About 90% of Japanese people who received two doses of Pfizer Inc.’s vaccine against COVID-19 developed antibodies that could prevent the onset of the disease from novel coronavirus variants as well as the original virus, a study by Yokohama City University has found.

As coronavirus variants are spreading in Japan, the research highlights the importance of promoting the ongoing vaccination program.

In the study, blood samples were collected from 105 doctors and nurses, aged 24 to 62, who were vaccinated with the Pfizer vaccine in March and April. The vaccine is normally given in two doses on two separate occasions. The samples were taken before and after the inoculations.

Examination of the antibodies contained in blood a week after the second inoculation showed that 99% of the participants had developed antibodies that are likely to have a sufficient preventive effect against the original form of the novel coronavirus. High efficacy was confirmed for variants as well, with 94% of the participants found to have developed antibodies effective against the British variant that is spreading in the nation, 90% for the South African variant and 97% for the Indian variant.

 To read more, go here.

Things Not To Do In Japan

Above, don't be surprised at how small hotel rooms are (no. 18 on the list). Photo by Armand Vaquer.

It will be some time before we can travel to Japan on vacation again. But now is a good time to learn or brush up on Japanese etiquette for when the day comes when travel to Japan is given the green light.

Sugoii Japan has listed 20 things not to do in Japan.

They begin with:

Japan Etiquette – Japan is a country that welcomes tens of thousands of visitors as its peak. It’s fast becoming one of the most popular countries to visit in the world and has even landed on the list of becoming one of the most popular places that people want to move to!

It’s incredibly alluring lifestyle and perfect mix of traditional culture with modern-day advancements continues to fascinate people from all around the world.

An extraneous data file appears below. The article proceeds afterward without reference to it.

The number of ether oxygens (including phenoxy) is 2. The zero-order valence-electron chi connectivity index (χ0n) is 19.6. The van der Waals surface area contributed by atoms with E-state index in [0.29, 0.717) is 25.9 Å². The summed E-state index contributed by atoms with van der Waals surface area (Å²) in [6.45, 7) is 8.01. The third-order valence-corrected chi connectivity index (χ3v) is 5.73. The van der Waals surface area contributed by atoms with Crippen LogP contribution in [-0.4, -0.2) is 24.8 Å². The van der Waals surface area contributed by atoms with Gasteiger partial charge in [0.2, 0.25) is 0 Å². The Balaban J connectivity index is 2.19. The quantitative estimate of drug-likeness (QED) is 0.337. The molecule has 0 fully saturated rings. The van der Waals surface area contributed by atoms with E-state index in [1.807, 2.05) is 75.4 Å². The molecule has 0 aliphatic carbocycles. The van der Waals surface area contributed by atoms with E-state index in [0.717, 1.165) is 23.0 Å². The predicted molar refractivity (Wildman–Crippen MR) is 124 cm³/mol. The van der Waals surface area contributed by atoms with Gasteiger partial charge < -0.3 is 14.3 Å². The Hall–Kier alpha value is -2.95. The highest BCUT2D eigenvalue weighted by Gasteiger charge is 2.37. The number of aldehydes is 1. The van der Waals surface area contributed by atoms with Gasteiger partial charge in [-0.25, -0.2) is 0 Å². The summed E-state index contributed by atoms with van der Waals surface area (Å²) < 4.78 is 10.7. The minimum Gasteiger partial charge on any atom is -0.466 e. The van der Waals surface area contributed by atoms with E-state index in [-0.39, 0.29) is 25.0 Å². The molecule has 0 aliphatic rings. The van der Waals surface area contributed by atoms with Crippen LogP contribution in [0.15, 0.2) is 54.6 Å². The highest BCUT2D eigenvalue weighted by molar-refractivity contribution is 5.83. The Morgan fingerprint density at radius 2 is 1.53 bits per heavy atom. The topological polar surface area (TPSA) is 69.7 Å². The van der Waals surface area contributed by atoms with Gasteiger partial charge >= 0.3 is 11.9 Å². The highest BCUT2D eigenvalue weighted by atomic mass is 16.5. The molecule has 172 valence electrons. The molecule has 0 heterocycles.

However, as you may have heard by now, it’s a country that runs on fairly rigid rules. Most of the time, foreigners are forgiven for breaking some of the social etiquette expected to be upheld in Japan. It is still polite, though, to make the effort to understand what some of these are so that you can actively avoid offending locals.

Below we’ve listed the top 20 things you should not do when you visit Japan.

Don’t be too hard on yourself and expect that you will be able to remember every single one, every single time. However, be conscious that this is how the Japanese people live and they will appreciate you making the effort!

 To see what they are, go here.

Korean Air Expands Baggage Notification Service To All Flights

Above, a Korean Air jet being loaded for a flight to Japan at LAX. Photo by Armand Vaquer.

One main concern when flying domestically or internationally of travelers is that their luggage makes it to their destination when they do.

It has happened to me twice (once domestically and once internationally) that my luggage didn't make it to my destinations with me. They weren't lost for they were delivered to me by the airlines to my hotels the next day. Still, it is unnerving, to say the least.

Here's something that will ease one's mind.

Korean Air has an expanded luggage notification system that will tell passengers when their luggage was loaded onto their planes. It's a good idea, too.

According to Japan Today:

SEOUL - Korean Air has confirmed that it will expand its baggage notification service to all international and domestic flights, starting 1 May 2021.

Passengers will receive a message such as "Your baggage KE123456 has been loaded on flight KE1211 bound for Jeju (CJU)" on Korean Air’s new mobile app “Korean Air My” as soon as their checked baggage is successfully loaded on their aircraft.

The messages can be checked in the app’s notifications or baggage tracking sections.

The push notification service is available for SKYPASS members who have enabled push notifications on “Korean Air My”.

At present, Korean Air is my favorite airline for traveling to Japan.

To read more, go here.

Memorial Day Holiday Travel Expected To Rebound

Above, this'll probably be what I end up doing during Memorial Day weekend. Photo by Armand Vaquer.

This year is certainly flying by fast.

It seems like only yesterday (January, to be exact) that I was in Dallas/Fort Worth, Texas wandering around the Fort Worth Stockyards, John Wayne: An American Experience, the Sixth Floor Museum at Dealey Plaza and Southfork Ranch.